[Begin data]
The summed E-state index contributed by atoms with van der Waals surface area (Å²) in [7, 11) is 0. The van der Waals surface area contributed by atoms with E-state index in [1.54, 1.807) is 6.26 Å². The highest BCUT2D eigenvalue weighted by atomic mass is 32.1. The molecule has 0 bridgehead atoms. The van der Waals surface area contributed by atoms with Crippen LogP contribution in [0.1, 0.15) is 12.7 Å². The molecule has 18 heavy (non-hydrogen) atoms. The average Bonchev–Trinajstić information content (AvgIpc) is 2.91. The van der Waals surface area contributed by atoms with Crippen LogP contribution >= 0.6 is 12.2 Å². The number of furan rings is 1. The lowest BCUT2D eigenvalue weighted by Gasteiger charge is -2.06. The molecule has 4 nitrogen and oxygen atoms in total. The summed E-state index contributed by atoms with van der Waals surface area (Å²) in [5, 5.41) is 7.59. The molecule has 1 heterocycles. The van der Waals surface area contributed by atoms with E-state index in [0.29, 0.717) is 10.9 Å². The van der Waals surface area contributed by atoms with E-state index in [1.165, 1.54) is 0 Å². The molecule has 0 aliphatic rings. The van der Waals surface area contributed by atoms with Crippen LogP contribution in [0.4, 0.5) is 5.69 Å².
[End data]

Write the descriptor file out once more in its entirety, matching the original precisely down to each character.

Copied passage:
The summed E-state index contributed by atoms with van der Waals surface area (Å²) in [7, 11) is 0. The van der Waals surface area contributed by atoms with E-state index in [1.54, 1.807) is 6.26 Å². The highest BCUT2D eigenvalue weighted by atomic mass is 32.1. The molecule has 0 bridgehead atoms. The van der Waals surface area contributed by atoms with Crippen LogP contribution in [0.1, 0.15) is 12.7 Å². The molecule has 18 heavy (non-hydrogen) atoms. The average Bonchev–Trinajstić information content (AvgIpc) is 2.91. The van der Waals surface area contributed by atoms with Crippen LogP contribution >= 0.6 is 12.2 Å². The number of furan rings is 1. The lowest BCUT2D eigenvalue weighted by Gasteiger charge is -2.06. The molecule has 4 nitrogen and oxygen atoms in total. The summed E-state index contributed by atoms with van der Waals surface area (Å²) in [5, 5.41) is 7.59. The molecule has 1 heterocycles. The van der Waals surface area contributed by atoms with E-state index in [0.29, 0.717) is 10.9 Å². The van der Waals surface area contributed by atoms with E-state index in [1.165, 1.54) is 0 Å². The molecule has 0 aliphatic rings. The van der Waals surface area contributed by atoms with Crippen LogP contribution in [0.4, 0.5) is 5.69 Å².